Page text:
Sea Technology

MAY 2013

The industry's recognized authority for design, engineering and application of equipment and services in the global ocean community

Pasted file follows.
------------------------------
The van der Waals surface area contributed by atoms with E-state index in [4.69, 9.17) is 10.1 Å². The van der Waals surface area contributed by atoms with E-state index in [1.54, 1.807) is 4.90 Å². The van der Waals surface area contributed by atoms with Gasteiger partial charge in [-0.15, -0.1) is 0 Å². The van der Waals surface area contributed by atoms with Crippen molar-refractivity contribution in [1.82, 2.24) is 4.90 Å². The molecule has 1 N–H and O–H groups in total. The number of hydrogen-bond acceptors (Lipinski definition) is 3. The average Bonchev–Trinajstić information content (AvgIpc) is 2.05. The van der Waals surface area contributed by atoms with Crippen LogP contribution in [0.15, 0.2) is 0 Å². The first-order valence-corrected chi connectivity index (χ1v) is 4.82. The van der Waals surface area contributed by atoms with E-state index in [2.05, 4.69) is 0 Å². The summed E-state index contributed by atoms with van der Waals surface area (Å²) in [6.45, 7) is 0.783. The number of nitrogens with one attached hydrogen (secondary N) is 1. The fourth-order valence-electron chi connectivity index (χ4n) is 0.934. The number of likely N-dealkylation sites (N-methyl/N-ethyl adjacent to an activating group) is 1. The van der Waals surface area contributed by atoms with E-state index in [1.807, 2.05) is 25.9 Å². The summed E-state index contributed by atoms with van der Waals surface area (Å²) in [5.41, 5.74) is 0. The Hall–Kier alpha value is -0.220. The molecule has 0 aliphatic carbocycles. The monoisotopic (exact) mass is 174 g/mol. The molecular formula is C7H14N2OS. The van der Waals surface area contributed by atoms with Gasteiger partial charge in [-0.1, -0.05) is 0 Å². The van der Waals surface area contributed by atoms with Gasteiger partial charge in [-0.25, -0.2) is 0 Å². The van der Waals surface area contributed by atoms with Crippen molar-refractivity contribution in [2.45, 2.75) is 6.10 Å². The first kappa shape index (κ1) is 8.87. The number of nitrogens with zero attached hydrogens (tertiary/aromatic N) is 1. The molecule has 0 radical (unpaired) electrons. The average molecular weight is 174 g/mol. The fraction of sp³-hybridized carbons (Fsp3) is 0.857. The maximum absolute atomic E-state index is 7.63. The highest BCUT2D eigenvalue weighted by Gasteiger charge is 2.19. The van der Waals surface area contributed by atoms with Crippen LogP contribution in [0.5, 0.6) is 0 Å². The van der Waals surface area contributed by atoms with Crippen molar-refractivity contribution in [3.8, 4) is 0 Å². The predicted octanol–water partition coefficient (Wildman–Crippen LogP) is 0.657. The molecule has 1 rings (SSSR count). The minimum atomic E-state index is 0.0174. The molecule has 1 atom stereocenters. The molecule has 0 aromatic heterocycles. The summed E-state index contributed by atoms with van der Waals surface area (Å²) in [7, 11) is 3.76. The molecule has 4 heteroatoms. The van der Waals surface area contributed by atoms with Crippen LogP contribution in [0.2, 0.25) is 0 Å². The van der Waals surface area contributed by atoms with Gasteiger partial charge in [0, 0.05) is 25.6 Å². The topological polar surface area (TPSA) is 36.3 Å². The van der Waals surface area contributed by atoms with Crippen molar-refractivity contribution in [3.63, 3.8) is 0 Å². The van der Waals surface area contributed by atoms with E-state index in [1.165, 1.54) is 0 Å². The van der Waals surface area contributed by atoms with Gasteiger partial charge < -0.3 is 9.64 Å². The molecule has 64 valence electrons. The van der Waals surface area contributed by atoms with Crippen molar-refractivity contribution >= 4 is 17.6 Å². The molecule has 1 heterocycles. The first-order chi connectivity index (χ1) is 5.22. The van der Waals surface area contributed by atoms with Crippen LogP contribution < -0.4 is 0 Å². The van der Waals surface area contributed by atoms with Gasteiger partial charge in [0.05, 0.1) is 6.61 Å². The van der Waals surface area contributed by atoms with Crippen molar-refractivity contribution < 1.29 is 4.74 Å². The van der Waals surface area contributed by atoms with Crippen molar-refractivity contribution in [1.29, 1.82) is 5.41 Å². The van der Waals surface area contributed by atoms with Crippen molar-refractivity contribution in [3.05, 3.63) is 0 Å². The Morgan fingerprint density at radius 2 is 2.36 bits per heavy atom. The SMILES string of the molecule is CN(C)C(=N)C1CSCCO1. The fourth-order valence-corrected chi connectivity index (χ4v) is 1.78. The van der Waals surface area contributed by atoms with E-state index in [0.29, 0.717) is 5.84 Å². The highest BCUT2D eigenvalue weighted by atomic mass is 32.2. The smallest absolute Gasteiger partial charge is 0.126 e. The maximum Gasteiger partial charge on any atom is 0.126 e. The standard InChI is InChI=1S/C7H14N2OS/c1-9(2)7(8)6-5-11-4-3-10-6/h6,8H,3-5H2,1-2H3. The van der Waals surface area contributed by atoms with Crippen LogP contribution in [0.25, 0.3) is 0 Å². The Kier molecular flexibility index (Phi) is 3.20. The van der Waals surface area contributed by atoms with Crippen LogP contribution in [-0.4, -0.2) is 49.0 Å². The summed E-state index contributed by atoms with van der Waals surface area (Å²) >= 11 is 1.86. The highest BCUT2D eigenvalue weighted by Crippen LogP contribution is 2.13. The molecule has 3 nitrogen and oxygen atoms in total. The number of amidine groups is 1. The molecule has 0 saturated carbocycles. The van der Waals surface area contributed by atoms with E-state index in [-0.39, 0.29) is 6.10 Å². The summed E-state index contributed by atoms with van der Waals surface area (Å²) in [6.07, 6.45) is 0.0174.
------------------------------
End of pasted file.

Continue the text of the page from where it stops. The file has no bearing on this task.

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Ocean Observation With Coordinated Robotic Platforms Coordination Algorithms Maintain Vehicle Formation By Nuno A. Cruz • Bruno M. Ferreira • Aníbal C. Matos T he coordinated operation of marine vehicles has been a particularly active research topic during the last decade, with the realization that the new scenarios for underwater monitoring and intervention require new paradigms of operation, based on heterogeneous robotic assets. In order to exploit their complementary competencies in an effcient way, such operations require the development of robust formation-control strategies and a dependable communications infrastructure to exchange reliable information in a timely manner. When using AUVs, the communications channel is the water, and the formation-control strategy has to encompass the hindrances associated to underwater communications. A long-term program for using multiple heterogeneous vehicles for marine operations is being developed at the Ocean Systems Group at INESC TEC, University of Porto, in Portugal. The overall goal is to integrate a feet of AUVs, autonomous surface vehicles (ASVs) and moored systems. Pres- ent work involves use of the MARES AUV, Zarco and Gama ASVs, and navigation and instrumentation buoys (NIBs). The MARES is a small, torpedo-shaped AUV 1.5 meters long and 32 kilograms in weight in the basic version. In a typical confguration, a PC/104 computational system manages the entire mission, including communications with other devices and a control station. Navigation is provided by the fusion of data from an inertial measurement unit (IMU) and an acoustic system for long baseline localization (LBL), complemented by a small GPS receiver, when the vehicle is at the surface. Four thrusters provide the capability to move as fast as 5 knots and to hover in the water column, with a set of lithium-ion batteries ensuring 10 hours of operation. MARES is a highly modular vehicle, with the ability to integrate a great variety of payload sensors, and it has been operating since 2007, mainly in environmental-monitoring missions. Zarco and Gama are ASVs that use IMU measurements and GPS data to navigate. Their open platforms allow an easy integration of new The MARES AUV. (Top) The Zarco and Gama ASVs. (Middle) Navigation and instrumentation buoys. www.sea-technology.com May 2013 / st 37

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